Trump directs USTR to recommend tariffs on $200 billion worth of Chinese goods

June 19, 2018
Editor's note. CPA believes this is a reasonable decision to protect the US economy from China's tech theft and predatory economic strategy.  It can also address downstream dumping. 

President Trump on Monday night upped the ante in his administration’s trade feud with China by ordering U.S. Trade Representative Robert Lighthizer to identify $200 billion worth of Chinese goods for additional 10 percent tariffs.

[Jack Caporal | June 19, 2018 | Inside US Trade]

The announcement was made in response to Beijing’s pledge to hit the U.S. with tariffs on $50 billion of U.S. goods after Trump last week announced the U.S. was moving forward with its own 25 percent tariff on $50 billion in Chinese goods following a Section 301 investigation into Beijing’s intellectual property and technology transfer policies.

Trump said in a statement that Beijing’s response shows that it “apparently has no intention of changing its unfair practices related to the acquisition of American intellectual property and technology. Rather than altering those practices, it is now threatening United States companies, workers, and farmers who have done nothing wrong.”

“This latest action by China clearly indicates its determination to keep the United States at a permanent and unfair disadvantage, which is reflected in our massive $376 billion trade imbalance in goods. This is unacceptable,” Trump said. “Further action must be taken to encourage China to change its unfair practices, open its market to United States goods, and accept a more balanced trade relationship with the United States.”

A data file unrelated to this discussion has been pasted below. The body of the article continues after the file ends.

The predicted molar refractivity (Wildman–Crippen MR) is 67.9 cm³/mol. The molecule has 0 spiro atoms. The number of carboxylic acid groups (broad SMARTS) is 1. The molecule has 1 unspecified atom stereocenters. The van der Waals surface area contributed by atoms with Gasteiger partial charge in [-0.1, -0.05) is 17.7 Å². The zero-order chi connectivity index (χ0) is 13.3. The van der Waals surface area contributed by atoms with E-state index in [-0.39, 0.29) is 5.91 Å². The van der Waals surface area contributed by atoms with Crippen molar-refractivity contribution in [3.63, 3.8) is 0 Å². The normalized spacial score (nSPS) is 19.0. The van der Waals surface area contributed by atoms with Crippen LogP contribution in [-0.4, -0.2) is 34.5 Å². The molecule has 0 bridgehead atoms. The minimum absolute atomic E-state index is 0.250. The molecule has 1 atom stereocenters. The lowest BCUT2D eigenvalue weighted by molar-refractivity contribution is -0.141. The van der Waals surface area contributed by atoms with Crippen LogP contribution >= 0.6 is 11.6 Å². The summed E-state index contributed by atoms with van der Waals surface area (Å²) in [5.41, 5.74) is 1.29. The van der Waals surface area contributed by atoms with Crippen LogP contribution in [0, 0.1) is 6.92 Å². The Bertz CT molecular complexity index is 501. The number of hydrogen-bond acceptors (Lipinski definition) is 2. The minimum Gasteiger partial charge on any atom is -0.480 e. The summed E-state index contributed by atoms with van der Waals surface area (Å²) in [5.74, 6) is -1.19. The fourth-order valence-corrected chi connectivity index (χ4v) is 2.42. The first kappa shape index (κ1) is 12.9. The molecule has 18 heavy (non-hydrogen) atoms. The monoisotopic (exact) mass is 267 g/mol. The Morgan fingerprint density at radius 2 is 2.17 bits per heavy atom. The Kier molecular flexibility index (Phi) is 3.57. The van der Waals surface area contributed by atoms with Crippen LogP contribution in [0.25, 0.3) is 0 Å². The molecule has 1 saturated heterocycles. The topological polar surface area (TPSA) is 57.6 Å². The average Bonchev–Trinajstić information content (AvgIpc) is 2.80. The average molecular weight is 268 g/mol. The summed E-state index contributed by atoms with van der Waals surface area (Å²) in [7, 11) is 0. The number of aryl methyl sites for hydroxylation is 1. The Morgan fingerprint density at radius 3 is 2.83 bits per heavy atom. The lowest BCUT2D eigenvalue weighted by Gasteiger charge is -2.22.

The additional 10 percent tariff on $200 billion worth of Chinese goods will go into effect “after the legal process is complete” and if “China refuses to change its practices” or “insists on going forward with the new tariffs that it has recently announced,” Trump said.

Read more at Inside US Trade

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  • Franklin Kirkland
    While I totally agree with the need to balance trade, preferably bilaterally to avoid destructive impacts to our nominally fair trading partners like Canada, the actions we see from Trump are devoid of a discernable integrated strategy. The tariffs so far seem more driven by personal vendettas and insider lobbying, thus are unlikely to garner broad support in Congress. (Targeting Canada and quoting a 275% duty on dairy products as if it applies to all our milk exports undermines the Administration’s tariff rationale in general.) So far it’s like the US is playing a Whack-a-Mole game where the moles hit back. It is so unfortunate to see the best opening in decades to significantly impact the trade deficit being squandered by an inept day trader, probably undermining the cause of fair and balanced reciprocal trade for decades. BTW, didn’t the trade deficit jump about 15% in 2017 and isn’t it on the way to another double-digit increase this year? So much for “promises made, promises kept.” I’m betting that without a recession, the trade deficit in 2020 will be far higher than before Trump took office despite all the dust being churned up.